Italy mourns its earthquake dead, as aftershocks threaten to cut off the last bridge into Amatrice. No survivors found since Wednesday August 24th. ShelterBox may have a role in recovery, but not for emergency shelter.
Today is a national day of mourning in Italy as Prime Minister Matteo Renzi attends state funerals. The quake area does not need further emergency shelter, but ShelterBox may yet have a role in helping it to recover.
A day of national mourning has begun in Italy for almost 300 people known to have died in last week’s overnight earthquake that struck when most were sleeping. Over 1,000 aftershocks since, some as powerful as 4.7, have made residents, emergency services and aid workers fearful that damaged structures may topple.
Road access to the near-demolished historical town of Amatrice is threatened by structural worries about its last remaining bridge. ‘Let’s hope it doesn’t collapse or the town will be cut off from both sides,’ says Mayor Sergio Pirozzi. The hilltop town has been declared a red zone, with no access permitted except for emergency services. No-one has been pulled alive from the rubble since last Wednesday, so the search and rescue phase is winding down as hopes fade, though the Government has pledged to continue locating the deceased.
For ShelterBox’s team, based with Civil Protection, government and other aid agencies in nearby Rieti less than 48 kilometres from the epicentre, the focus is now on how to help residents cope in the aftermath, and the whole area to recover. Rieti also has a makeshift mortuary in an aircraft hangar, where relatives have been identifying loved ones.
ShelterBox is principally a provider of emergency and transitional shelter and other emergency relief items. But the disaster area already has tented space for around 3,000 people provided by the Italian Ministry of the Interior, less than half of which is occupied.
In this predominantly agricultural and tourist area, with its high proportion of second homes for holidaying Italians, displaced people have opted to stay with friends and family, to sleep in cars near to their properties, or to take up the widespread offer of free accommodation in guest houses and private rentals. The quake zone is around ninety minutes’ drive from Rome, so there is no lack of in-country aid resources.
ShelterBox offered to supply tents to supplement hospital facilities, as it did last year after the Nepal earthquakes, but around half the injured are from Rome and are being treated there, and others in Rieti and other towns in the Lazio region.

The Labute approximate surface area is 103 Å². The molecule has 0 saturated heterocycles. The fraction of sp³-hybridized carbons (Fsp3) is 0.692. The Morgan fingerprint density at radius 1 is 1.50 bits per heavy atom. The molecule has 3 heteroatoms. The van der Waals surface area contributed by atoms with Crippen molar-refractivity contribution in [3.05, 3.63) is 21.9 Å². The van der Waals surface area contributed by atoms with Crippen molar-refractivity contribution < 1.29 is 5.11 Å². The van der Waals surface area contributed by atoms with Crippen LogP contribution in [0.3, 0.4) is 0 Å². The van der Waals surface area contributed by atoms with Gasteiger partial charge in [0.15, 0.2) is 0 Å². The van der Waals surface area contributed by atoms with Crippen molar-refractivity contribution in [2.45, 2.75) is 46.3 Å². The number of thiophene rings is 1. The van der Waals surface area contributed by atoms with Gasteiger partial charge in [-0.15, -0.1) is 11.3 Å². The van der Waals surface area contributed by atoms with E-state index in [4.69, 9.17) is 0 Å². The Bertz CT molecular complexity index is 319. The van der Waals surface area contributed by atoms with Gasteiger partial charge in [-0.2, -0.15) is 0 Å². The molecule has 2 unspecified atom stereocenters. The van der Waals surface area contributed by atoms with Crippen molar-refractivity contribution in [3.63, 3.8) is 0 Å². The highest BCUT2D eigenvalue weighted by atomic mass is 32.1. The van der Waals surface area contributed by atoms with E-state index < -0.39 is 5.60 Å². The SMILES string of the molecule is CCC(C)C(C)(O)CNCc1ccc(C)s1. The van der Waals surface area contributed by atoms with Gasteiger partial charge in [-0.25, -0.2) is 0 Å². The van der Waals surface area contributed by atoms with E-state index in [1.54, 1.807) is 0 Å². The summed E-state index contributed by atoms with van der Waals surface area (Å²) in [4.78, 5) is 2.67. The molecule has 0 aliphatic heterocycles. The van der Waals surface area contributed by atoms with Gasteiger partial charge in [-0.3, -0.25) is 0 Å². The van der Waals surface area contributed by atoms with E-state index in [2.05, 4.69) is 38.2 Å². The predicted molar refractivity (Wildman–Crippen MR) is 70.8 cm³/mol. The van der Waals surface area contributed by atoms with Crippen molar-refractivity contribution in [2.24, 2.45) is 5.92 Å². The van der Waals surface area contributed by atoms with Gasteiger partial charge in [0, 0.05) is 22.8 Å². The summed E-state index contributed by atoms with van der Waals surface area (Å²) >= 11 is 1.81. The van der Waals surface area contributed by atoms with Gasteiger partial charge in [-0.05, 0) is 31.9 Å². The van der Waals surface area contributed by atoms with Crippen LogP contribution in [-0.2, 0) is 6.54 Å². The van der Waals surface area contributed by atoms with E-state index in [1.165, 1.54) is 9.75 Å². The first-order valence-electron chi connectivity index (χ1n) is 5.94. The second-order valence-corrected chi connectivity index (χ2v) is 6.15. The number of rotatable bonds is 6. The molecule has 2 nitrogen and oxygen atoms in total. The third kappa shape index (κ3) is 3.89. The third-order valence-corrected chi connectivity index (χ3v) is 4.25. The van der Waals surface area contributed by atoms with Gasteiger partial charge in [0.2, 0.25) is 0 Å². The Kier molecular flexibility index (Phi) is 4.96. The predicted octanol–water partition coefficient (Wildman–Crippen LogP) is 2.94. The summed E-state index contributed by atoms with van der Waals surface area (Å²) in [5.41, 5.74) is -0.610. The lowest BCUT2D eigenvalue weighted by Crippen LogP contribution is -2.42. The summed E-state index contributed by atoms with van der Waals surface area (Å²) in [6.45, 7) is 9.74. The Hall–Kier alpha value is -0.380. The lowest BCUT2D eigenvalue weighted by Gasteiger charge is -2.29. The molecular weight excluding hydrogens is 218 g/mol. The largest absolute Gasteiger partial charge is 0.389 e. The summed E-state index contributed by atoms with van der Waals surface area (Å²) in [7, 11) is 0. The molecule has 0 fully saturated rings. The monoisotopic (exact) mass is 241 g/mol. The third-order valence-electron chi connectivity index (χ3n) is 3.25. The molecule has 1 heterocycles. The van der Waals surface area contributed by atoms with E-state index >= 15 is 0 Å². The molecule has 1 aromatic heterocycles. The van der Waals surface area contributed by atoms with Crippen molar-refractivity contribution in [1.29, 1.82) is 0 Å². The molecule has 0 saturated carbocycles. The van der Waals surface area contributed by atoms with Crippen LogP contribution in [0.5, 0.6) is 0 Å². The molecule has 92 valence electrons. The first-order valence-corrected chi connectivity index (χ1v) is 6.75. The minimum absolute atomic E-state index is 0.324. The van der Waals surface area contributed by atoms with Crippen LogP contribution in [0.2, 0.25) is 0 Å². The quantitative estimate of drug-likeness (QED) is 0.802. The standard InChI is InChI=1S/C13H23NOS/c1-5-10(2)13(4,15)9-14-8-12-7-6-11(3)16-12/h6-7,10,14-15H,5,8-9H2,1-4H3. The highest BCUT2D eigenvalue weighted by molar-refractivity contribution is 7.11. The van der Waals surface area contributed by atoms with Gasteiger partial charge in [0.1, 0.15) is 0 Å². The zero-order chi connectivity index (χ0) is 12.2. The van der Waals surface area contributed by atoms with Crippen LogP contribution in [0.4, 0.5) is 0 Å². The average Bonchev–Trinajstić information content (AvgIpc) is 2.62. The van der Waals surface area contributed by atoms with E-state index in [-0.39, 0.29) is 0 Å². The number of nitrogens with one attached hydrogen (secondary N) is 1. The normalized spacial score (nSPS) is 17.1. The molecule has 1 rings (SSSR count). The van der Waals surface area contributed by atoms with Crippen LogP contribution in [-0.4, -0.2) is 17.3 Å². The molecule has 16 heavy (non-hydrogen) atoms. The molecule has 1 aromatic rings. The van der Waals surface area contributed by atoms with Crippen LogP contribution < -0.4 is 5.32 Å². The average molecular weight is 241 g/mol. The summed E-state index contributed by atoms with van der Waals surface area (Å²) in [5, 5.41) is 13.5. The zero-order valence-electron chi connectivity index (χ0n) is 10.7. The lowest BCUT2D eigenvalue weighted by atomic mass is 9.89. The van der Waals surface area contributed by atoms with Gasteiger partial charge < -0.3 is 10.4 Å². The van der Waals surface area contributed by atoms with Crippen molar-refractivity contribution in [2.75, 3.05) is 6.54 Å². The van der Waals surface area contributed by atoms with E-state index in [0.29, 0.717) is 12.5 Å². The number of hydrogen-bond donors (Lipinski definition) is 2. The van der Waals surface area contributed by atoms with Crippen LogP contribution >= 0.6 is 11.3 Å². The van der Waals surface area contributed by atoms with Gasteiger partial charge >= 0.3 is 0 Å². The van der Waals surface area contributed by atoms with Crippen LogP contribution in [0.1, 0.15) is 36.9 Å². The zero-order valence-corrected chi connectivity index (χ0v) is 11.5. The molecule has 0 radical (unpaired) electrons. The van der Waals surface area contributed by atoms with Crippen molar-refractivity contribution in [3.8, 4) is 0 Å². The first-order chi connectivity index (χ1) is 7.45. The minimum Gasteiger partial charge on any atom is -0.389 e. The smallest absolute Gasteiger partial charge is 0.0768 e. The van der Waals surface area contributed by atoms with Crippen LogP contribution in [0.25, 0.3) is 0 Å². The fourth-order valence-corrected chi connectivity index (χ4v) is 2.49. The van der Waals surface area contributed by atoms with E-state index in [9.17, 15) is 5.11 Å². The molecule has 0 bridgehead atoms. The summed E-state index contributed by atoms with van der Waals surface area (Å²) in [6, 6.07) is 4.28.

ShelterBox has been exploring a potential role in rural recovery, talking to the Confederazione Italiana Agricoltori, This is a network of agricultural workers who may be able to help reach very remote settlements and individual homesteads that have less access to assistance. The area has a rural economy based on agri-tourism and the farming of very precious and protected crops and livestock. A subsection of the Confederazione, the Young Farmers of Lazio, have already helped provide machinery for earthquake rescue, cleared roads, and managed tourist accommodation as emergency shelter.
Where remote farm dwellings have been damaged it is hoped that highly portable ShelterBoxes might offer tented shelter, solar lighting, warmth for the approaching autumn, and water filtration where sources have been contaminated by the quake. As Italian regulations require sanitation systems anywhere that tents are set-up, details will need to be confirmed.
ShelterBox’s Italy team leader Phil Duloy says, ‘The senior Civil Protection member we met agreed in principle to support our efforts, if we are able to offer them. This would be a valuable contribution to helping a delicate economy and a rural population recover from a damaging blow.’
‘This is one of Europe’s most significant agricultural areas, and it will be important for farmers and food producers to remain on their land to maintain their livelihoods so they recover economically and are able to continue contributing to Italy’s food stocks.’
ShelterBox’s Clio Gressani, an Italian national who works in the charity’s London office and is a member of the team currently in Rieti, told BBC Breakfast,
There is a need to help remote farmers because this area is quite particular with very small communities on mountains and hills. The farmers need to stay close to their farms and animals to protect them. Cows need to be milked, and the harvesting season is coming up. Most of their buildings have collapsed, so it would be important that they have a shelter to stay close to their rural activity.
ShelterBox’s Italian affiliate organization, based in Milan, will maintain dialogue with Civil Protection and other Italian organizations. Rotary colleagues in Italy have also been helpful providing transport and arranging accommodation for the ShelterBox team.
SRT member Ed Owen viewing damage in Amatrice